June 7, 2021
Despite an overall decline in drought conditions across the U.S. during May, drought continued to intensify in the West, according to the U.S. Department of Agriculture.
“As we move into the month of June, we continue to see at least two-thirds coverage of the two highest drought categories, D3 to D4 or extreme to exception drought, in a number of Western states, including California, Nevada, Utah, Arizona and New Mexico,” said USDA meteorologist, Brad Rippey.
More troubling, he said, was short-term drought intensification in the Northwest that did have an impact on agriculture, including rangeland and pasture conditions as well as winter wheat, barley, and spring wheat.
As of June 1, 59% of the U.S. is experiencing some for of drought, with 21% experiencing exception to extreme drought.
According to the U.S. Drought Monitor, recent precipitation in the southern Plains and the Mid-Atlantic into the Northeast helped ease and improve drought in those regions. Some precipitation also occurred in the South and portions of the Midwest, but the Southeast and Southwest remained dry.
The USDA “Crop Progress” report showed pasture and rangeland conditions improved by 3% last week to 31% in good/excellent condition. However, 51% of pasture and rangeland is in poor/fair condition. The U.S. Drought Monitor reported that 30% of the U.S. cattle inventory is an area experience drought and that 31% of hay acreage is within an area experiencing drought.
Oklahoma State University livestock economist Derrell Peel recently noted that producers caught in drought have been impacted for many months but added that reports out of the Northern Plains are suggesting a significant number of cows are being moved out of North Dakota and eastern Montana.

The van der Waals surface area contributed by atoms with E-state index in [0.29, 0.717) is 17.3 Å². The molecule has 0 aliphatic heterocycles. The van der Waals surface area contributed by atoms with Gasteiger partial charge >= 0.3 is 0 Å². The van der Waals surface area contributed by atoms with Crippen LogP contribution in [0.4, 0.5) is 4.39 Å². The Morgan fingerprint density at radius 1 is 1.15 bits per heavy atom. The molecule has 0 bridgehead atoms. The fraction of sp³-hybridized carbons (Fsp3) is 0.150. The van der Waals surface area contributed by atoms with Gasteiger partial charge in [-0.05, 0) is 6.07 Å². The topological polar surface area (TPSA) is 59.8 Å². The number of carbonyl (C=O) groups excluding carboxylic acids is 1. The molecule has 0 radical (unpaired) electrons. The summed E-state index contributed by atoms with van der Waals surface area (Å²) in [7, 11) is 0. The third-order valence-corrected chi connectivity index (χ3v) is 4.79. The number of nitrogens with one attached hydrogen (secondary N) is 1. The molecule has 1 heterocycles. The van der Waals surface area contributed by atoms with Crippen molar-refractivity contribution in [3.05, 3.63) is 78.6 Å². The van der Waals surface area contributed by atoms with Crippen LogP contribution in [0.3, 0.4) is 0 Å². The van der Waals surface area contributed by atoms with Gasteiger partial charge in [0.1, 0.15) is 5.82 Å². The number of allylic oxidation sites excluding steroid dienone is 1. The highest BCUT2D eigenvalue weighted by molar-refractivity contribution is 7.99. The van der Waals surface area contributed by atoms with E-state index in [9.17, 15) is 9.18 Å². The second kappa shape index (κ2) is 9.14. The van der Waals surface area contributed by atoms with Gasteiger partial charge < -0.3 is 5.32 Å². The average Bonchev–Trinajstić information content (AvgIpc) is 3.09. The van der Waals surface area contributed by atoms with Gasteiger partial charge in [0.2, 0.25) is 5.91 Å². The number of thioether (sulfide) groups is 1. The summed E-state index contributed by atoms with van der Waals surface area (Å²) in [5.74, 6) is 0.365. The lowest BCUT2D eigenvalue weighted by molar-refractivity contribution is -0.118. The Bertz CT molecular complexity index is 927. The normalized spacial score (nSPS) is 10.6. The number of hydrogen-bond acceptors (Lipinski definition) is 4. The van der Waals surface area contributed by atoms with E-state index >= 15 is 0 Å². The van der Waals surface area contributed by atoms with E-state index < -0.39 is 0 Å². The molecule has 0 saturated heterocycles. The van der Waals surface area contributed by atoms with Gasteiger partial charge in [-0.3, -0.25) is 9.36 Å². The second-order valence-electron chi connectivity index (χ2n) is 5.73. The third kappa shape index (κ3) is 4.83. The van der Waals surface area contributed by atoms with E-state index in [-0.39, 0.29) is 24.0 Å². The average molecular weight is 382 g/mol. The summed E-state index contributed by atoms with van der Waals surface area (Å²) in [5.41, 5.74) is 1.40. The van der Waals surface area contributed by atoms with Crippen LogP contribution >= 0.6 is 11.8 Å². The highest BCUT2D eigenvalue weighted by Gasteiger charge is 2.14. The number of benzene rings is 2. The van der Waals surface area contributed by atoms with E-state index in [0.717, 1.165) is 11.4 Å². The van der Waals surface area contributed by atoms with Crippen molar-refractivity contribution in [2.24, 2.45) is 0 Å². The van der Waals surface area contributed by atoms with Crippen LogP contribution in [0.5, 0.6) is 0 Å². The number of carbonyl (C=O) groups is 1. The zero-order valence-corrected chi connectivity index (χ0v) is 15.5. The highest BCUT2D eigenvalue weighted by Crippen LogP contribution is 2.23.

For producers not in the drought, “keep an eye on it,” Peel said, as market impacts could eventually show up and a drop off could happen sooner.
Additionally, the drought could bring a more accelerated liquidation, which would alter the cattle cycle, he said.
On the crop side, 24% of U.S. corn production and 23% of U.S. soybean production is within an area experiencing some form of drought.
Looking ahead, the U.S. Drought Monitor said much of the West as well as the central Plains will remain dry over the next week. While the southern Plains and portions of the Carolinas are expected to see the most rain, warmer than normal conditions will dominate the West and into the northern Plains.
The six to 10-day outlooks show the majority of the country has above normal chances of recording temperatures above normal during the period with the northern Plains, upper Midwest, and the Northeast having the greatest likelihood.
“It is anticipated that dry conditions will continue to dominate the Plains and West with the highest likelihood over the Great Basin. The greatest odds of above normal precipitation will be along the Mississippi Valley and into the southern Plains,” the report noted.
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